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Opioid Substitution Treatment and risks to children

Improving child safety during the provision of drug treatment medications to parents and carers

Over the past decade, a number of children have been killed or seriously harmed through ingesting drug treatment medication prescribed to their parents and carers.

In light of these incidents, in 2014 Adfam published a research report, Medications in drug treatment: Tackling the risks to children (pdf). This analysed learning from Serious Case Reviews, explored current literature and guidance on the issue, canvassed the views of frontline practitioners and experts, and recommended ways of improving safety.

The report was launched in the House of Commons and covered in the national media, with the key messages of:

  • Medicines used to treat adults’ drug addiction can be lethal to children in their care
  • Child ingestions occur too often and ‘lessons learned’ from local investigations are not transferred into national learning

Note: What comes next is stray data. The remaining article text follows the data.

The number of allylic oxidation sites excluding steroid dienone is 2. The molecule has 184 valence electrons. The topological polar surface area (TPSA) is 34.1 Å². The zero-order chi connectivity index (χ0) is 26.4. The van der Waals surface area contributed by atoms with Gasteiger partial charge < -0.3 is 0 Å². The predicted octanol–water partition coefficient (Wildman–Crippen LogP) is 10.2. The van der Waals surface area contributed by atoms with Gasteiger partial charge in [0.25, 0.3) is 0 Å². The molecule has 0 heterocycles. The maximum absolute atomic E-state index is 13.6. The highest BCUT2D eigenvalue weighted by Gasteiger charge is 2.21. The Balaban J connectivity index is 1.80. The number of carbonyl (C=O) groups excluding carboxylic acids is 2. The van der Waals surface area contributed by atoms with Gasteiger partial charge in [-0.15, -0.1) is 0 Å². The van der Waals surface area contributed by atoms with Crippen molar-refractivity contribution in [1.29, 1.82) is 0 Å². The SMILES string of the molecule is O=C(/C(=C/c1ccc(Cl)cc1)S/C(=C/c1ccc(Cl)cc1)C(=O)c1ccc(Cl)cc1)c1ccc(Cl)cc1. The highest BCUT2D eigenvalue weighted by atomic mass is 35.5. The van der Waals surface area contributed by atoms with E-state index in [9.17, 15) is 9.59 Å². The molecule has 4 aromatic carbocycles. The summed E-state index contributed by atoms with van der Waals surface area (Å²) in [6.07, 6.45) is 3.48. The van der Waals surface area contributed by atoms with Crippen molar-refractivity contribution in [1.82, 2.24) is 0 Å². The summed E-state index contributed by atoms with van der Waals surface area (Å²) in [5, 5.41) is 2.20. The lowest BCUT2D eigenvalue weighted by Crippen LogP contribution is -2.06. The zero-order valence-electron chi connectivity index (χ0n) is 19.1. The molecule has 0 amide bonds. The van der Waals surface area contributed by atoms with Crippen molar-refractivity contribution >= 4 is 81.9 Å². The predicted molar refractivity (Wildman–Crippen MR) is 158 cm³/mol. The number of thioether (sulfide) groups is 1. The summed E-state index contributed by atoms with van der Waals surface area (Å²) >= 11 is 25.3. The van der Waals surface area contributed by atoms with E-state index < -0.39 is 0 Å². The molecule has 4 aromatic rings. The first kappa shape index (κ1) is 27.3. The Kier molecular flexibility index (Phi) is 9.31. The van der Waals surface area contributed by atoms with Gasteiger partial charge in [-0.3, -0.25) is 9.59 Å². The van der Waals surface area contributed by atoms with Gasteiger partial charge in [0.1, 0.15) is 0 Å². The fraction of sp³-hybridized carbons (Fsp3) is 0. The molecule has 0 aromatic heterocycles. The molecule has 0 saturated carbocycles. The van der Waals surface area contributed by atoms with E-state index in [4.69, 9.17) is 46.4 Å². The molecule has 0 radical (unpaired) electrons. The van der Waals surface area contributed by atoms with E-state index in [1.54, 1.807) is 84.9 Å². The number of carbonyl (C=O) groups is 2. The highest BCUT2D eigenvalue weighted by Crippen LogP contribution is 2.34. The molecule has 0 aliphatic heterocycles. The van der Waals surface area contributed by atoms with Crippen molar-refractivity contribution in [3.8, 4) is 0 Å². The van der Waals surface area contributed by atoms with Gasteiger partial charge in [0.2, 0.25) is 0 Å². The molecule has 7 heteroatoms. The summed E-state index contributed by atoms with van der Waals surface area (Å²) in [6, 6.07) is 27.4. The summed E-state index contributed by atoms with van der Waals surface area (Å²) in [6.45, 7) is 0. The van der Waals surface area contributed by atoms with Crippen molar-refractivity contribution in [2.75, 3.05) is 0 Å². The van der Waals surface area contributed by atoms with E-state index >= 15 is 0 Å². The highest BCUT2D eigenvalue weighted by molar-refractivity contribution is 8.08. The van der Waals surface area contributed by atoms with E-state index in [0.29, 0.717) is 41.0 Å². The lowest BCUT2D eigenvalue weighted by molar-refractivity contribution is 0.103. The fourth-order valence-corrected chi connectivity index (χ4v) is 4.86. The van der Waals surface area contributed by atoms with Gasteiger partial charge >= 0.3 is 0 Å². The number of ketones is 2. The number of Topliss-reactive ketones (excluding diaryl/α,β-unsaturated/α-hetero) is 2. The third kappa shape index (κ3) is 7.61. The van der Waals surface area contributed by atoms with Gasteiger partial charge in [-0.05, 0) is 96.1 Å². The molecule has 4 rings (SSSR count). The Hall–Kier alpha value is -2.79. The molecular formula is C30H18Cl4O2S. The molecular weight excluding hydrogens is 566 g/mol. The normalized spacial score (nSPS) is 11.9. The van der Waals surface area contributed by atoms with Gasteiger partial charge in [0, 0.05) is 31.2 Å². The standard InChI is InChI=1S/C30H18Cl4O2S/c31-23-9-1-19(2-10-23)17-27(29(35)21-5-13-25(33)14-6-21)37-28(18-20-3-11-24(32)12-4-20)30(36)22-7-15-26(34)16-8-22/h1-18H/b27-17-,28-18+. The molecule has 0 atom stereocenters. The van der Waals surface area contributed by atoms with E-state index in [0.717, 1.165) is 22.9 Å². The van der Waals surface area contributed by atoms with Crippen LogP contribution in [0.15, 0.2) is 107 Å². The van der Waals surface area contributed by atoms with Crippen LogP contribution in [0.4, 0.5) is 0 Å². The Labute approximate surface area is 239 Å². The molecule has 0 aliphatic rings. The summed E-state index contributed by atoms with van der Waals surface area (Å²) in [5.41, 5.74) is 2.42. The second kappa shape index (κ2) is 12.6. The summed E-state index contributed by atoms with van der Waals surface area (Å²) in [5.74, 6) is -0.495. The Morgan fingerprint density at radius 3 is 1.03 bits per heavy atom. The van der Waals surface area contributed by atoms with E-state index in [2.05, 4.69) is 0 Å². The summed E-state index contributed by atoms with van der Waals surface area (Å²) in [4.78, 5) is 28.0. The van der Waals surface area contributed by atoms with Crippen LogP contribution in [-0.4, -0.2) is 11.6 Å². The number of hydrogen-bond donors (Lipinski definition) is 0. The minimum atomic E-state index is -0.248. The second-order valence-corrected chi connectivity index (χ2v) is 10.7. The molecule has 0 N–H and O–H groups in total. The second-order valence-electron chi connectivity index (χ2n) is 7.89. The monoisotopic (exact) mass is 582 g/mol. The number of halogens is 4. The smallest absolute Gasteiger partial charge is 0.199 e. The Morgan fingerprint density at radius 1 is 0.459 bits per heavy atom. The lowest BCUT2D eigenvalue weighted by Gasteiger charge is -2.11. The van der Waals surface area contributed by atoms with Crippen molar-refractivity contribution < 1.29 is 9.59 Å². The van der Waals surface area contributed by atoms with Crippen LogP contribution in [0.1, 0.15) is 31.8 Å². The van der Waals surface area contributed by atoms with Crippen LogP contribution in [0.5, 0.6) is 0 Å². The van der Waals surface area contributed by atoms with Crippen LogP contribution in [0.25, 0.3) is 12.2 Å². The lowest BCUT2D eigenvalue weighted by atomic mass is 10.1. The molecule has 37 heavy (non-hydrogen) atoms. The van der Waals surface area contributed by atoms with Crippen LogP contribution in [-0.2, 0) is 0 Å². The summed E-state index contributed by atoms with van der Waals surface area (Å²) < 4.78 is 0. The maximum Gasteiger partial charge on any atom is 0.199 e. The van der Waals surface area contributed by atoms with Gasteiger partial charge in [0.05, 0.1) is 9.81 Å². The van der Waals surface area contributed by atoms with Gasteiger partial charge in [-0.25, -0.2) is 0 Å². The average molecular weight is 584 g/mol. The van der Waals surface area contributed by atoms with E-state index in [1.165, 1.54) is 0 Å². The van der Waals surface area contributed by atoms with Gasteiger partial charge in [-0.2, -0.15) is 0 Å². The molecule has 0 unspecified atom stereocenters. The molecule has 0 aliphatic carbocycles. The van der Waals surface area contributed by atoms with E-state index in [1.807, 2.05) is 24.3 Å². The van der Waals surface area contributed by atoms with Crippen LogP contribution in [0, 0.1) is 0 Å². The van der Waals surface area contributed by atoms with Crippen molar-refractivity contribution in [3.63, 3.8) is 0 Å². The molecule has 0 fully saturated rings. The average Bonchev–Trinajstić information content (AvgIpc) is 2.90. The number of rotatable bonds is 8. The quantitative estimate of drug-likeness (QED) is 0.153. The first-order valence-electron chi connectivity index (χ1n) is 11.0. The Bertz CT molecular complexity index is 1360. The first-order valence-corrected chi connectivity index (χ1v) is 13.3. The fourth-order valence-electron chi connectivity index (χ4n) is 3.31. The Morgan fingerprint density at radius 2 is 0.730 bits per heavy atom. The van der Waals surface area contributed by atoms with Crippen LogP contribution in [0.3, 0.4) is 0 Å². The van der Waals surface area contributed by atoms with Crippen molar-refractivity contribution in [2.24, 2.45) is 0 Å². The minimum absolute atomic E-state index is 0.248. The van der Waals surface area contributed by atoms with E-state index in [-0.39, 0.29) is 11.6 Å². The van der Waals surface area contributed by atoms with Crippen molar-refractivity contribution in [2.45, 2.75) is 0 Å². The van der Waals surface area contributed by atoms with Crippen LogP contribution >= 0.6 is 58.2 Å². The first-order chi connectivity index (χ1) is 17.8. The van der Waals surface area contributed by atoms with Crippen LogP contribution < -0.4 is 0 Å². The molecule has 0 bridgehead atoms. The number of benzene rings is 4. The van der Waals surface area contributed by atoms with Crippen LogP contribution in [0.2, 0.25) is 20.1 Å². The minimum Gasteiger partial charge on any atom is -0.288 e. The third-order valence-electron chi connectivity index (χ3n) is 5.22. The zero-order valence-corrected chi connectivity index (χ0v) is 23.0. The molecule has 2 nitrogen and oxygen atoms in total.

• There is a ‘rare but real’ phenomenon of parents deliberately administering methadone to young children in misguided attempts to pacify them, with tragic consequences.

Following publication, we received a high level of interest from practitioners across the country.

A year after the publication of the report, Adfam produced a new research report, Medications in drug treatment: Tackling the risks to children – one year on (pdf) to build on the original work by looking at progress made in the last year, providing updated statistics and information, and giving recommendations to practitioners and policymakers on how to reduce risk and the incidence of these tragic occurrences.

The new research, launched in the House of Lords, found that lessons had not been heeded, and children are still dying – many more than previously identified.


We are now working alongside local areas to improve safety on the front line and implement the recommendations of the report. By the end of 2015, Adfam will have delivered multi-agency training to 19 local councils to reduce the risks to children posed by these medications, and hope to continue this crucial work in 2016.

If you have any other queries about Adfam's work in this area, please get in touch with Vivienne Evans for further information.